Concrete Prairies

I grew up in your small towns
Though you never noticed me
America in black and white, 
On our little screen.

The car park was my prairie
My cactuses the weeds
My brother’s old red chopper
Was my noble steed

Abandoned shopping trolleys
Were our wagon trains
Pioneers in alleyways
Damp from English rain

I broke out of the jailhouse
And jumped a westbound train
Got as far as Gospel Oak
Then it turned around again

We dragged old tyres and rope to
The wasteland ‘cross the way
And swung over the water though
You could jump across most days

But  I was on a Mississippi
mighty steamboat Queen
Sitting on an old back gate
Bumping down that stream

I headed for the barroom
Swung open the doors
The outlaws turned around and
There was a nervous pause

A liquorice lace please Mr A
and 4 white chocolate mice.
A single cigarette you say??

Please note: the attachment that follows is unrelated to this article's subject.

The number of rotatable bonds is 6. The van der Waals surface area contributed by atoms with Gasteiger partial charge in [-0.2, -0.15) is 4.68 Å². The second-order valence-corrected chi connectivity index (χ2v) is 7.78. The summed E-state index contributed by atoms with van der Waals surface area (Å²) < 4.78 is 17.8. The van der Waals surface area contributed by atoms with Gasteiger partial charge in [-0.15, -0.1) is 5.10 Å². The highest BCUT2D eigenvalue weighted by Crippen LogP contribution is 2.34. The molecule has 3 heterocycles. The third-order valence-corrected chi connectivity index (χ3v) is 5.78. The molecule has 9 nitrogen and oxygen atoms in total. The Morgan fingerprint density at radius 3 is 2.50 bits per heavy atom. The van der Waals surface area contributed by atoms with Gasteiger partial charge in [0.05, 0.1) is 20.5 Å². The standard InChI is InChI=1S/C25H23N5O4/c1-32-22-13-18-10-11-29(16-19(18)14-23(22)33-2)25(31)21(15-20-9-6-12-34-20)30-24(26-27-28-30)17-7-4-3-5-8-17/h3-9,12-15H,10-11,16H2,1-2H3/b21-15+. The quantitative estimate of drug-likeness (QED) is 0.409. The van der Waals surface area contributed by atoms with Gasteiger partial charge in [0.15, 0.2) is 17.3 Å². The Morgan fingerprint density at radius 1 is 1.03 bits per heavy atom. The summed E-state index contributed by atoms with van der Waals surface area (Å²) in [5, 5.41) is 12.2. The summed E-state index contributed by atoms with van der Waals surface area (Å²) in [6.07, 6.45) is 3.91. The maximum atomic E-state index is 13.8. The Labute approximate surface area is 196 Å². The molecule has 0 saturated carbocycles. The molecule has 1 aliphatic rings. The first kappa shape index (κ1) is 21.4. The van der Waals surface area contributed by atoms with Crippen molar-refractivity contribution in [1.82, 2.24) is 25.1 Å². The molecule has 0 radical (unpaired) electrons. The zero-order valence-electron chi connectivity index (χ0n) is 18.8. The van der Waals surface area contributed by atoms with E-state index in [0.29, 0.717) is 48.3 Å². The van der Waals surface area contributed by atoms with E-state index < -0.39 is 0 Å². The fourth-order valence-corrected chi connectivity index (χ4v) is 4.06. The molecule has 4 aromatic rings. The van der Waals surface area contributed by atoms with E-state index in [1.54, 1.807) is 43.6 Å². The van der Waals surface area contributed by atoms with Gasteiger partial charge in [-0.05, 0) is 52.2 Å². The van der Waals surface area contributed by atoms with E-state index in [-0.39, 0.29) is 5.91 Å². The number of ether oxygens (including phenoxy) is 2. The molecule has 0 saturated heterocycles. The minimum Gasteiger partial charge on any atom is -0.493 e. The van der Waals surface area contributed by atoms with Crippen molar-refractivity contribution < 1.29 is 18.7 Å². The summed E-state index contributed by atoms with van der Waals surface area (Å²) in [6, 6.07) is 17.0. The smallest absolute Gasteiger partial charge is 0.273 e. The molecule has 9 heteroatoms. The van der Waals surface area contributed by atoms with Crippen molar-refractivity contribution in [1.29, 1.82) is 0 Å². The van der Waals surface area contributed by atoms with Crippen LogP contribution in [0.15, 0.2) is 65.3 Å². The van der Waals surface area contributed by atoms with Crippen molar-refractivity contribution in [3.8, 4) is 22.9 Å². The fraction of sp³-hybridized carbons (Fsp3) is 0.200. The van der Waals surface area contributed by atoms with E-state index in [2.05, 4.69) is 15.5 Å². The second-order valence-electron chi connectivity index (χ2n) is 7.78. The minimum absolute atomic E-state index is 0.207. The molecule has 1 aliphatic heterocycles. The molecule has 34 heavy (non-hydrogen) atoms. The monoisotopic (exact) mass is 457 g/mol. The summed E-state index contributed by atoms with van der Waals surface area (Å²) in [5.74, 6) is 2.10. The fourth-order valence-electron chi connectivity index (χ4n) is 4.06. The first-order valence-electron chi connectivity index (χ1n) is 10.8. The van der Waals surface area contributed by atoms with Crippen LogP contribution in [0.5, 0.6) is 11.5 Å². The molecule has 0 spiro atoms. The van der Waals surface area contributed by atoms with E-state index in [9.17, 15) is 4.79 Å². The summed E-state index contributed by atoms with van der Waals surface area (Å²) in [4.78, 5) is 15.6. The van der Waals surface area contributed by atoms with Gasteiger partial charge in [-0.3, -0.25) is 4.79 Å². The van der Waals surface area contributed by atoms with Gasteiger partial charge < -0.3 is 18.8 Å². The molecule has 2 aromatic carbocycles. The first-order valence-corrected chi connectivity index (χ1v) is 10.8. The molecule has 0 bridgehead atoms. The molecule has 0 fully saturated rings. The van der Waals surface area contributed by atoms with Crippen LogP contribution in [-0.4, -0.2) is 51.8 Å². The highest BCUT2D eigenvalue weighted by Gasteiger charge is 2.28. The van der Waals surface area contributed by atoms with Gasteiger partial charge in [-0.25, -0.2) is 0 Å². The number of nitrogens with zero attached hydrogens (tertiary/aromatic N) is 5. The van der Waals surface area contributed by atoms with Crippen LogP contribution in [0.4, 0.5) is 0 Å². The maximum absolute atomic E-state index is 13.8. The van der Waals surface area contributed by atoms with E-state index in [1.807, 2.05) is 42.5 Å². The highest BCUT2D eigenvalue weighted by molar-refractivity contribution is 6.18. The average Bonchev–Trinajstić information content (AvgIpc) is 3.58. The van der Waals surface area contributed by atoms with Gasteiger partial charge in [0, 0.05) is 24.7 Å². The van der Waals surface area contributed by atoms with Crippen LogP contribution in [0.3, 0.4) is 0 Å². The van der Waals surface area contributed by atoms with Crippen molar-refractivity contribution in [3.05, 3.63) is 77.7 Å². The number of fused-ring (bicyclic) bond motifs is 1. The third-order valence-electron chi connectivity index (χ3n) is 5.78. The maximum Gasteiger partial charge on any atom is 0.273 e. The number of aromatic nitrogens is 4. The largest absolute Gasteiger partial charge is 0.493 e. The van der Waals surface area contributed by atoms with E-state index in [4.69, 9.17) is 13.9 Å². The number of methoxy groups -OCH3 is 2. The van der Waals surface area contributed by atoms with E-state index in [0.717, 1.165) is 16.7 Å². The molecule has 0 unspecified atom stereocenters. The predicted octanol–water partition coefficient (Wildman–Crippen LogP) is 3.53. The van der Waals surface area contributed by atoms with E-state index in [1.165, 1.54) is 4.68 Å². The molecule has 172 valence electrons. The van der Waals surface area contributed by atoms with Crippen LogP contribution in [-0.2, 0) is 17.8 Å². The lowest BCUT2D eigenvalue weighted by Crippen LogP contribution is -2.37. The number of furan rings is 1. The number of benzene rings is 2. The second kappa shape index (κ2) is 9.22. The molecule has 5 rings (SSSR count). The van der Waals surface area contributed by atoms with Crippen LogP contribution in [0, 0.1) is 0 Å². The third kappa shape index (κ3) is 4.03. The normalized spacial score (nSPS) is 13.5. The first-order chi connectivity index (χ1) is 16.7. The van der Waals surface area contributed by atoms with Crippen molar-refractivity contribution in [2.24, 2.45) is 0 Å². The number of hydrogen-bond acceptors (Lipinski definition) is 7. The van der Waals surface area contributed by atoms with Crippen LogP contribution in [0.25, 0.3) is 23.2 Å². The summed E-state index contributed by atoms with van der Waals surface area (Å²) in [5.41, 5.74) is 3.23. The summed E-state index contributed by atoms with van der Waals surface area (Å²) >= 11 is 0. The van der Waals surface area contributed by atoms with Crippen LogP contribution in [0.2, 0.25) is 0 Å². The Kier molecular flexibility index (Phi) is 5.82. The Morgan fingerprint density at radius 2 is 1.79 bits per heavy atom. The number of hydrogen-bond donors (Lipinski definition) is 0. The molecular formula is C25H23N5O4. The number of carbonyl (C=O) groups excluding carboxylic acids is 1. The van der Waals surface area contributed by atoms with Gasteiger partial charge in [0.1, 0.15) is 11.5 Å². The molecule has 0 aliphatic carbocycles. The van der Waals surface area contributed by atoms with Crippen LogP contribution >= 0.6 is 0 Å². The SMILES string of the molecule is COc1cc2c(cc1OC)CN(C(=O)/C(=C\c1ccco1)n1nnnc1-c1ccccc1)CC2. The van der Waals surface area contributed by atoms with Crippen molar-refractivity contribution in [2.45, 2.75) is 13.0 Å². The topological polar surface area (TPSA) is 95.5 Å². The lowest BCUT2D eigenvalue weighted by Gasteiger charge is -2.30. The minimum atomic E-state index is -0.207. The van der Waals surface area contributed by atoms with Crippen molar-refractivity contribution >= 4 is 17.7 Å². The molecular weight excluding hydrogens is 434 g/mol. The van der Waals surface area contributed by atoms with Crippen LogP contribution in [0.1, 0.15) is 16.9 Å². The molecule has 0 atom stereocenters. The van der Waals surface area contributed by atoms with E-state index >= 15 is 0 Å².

10p, ok. Nice.

I swaggered home back to the ranch
Gun back inside my holster
And ate my sweets underneath
My Marlon Brando poster

Yes, Half a bitter please, and
A rum and coke for Jane
in the pub behind the supermarket 
Off the Neasden Lane

but it was really Moonshine
Made in Grandad’s barn
And I sipped it by the canyon
Next to our old farm

In the empty concrete church
I screwed up my eyes and dreamed
Of folks in clean blue dresses 
Who really did believe

In Jesus, God and Dylan, Levi
Jeans and Old Tom Joad
Honkytonks and Motown
and long old Country Roads  

The Soundtrack on my walkman
I never stood a chance
America hear me sing
See the way I dance

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